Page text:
The Unemployment Conondrum: Why the GOP is Dead Wrong
Those of us who consider ourselves progressive are still up in arms over the GOP-led filibuster that nixed a further extension of unemployment benefits. Let me attempt to decipher for you the GOPers position, which I will then poke holes in. Here goes.
The GOPer/Liberterian argument against continued unemployment benefits starts with the Austrian-school economic belief that a free-market economy will automatically produce full employment as long as workers are willing to be "flexible" in their wage demands (read: work for minimum wage). The reason unemployment is so high, they'll tell you, is that the government unemployment benefit is "subsidizing" the unemployed and encouraging them not to lower their wage demands. If you take away unemployment benefits, these unemployed workers will be forced to lower their wage demands in order to get a job, any job, in order to survive, thus "curing" the unemployment problem.
Does anyone see any problems with that? Oh, well, I guess I see a few.
Taking workers who had a good paying job and sticking them in low-paying service sector jobs at the nearest McDonald's or Five Guys is no solution to our economic problems. Why not? Couple of reasons:
- Chances are these workers who used to have good paying jobs have debt payments based on their old income and not their new income. Since working at Mickey D's isn't likely to pay them enough to continue making their debt payments, chances are they will default. Thus causing our still-recovering financial institutions more grief, leading to fewer loans to small businesses and less economic growth.
- Falling wages like this is a recipe for deflation, because it leads to fewer dollars circulating in the economy (people have less to spend). If inflation is the kid brother who's had a few scrapes with the law, deflation is the truly mean older brother who's going to kill someone someday. Deflation happens when many goods are out there chasing fewer dollars. The result? Declining prices. Declining prices is a recipe for economic disaster because it encourages people NOT to spend money (why buy something today if it will be cheaper tomorrow?). When money stops circulating in the economy because people are holding out to purchase ever-cheaper goods and services, that's when Depression begins.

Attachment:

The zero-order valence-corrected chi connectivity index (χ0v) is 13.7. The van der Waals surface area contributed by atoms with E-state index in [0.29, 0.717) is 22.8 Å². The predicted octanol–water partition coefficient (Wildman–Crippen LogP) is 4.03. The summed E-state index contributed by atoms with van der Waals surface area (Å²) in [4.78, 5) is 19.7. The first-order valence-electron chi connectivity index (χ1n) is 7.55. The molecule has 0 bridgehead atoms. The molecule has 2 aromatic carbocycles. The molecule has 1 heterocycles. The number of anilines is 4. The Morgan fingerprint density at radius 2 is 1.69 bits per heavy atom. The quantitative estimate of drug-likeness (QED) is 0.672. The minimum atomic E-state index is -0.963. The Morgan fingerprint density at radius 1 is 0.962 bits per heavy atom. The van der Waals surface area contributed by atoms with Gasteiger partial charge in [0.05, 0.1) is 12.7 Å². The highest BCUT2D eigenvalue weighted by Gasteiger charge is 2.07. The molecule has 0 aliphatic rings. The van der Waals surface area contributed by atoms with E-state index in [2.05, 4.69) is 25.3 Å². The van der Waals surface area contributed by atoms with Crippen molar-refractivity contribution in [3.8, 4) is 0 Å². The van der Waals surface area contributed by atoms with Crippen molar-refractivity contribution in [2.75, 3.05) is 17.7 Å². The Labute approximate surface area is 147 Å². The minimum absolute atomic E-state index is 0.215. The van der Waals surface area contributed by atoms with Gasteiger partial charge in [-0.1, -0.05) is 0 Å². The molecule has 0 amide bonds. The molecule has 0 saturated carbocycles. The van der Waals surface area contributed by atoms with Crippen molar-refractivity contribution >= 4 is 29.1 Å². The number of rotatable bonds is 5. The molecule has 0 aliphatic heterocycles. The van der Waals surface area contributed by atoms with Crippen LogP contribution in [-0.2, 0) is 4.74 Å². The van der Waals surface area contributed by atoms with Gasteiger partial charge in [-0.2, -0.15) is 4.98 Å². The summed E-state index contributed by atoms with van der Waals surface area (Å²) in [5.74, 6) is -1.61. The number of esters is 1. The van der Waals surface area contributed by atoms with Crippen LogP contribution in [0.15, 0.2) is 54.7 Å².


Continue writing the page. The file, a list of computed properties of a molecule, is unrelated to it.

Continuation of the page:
- With near-zero interest rates already, our government will have no way to pull us out of a Depression short of another fiscal stimulus package that our already high deficit makes us ill-equipped to afford.
- Let alone, the human suffering (increased health problems, stress breaking up marriages and families, etc. Ever wonder why domestic violence increases during recessions? But I digress) that results from people not only losing their jobs but being cut off from aid by their government. (But then again, when have GOPers ever given two shits about human suffering?)
So, as someone who is employed and has spent the last 12 months busting my ass for my employer to avoid falling victim to the ax, I can see why some people resent seeing their tax dollars spent to provide these benefits. I hope the above illustrates, however, why these benefits are essential part of our economic recovery. They should be extended. And if the extension has to add to the deficit, then so be it. It's a drop in the bucket compared to the costs of a Third Depression.
Just for the record though, I don't advocate adding the costs of this extension to the deficit. How would I pay for it? I'd immediately end the tax credit on the use of "black liquor" for energy by pulp mills.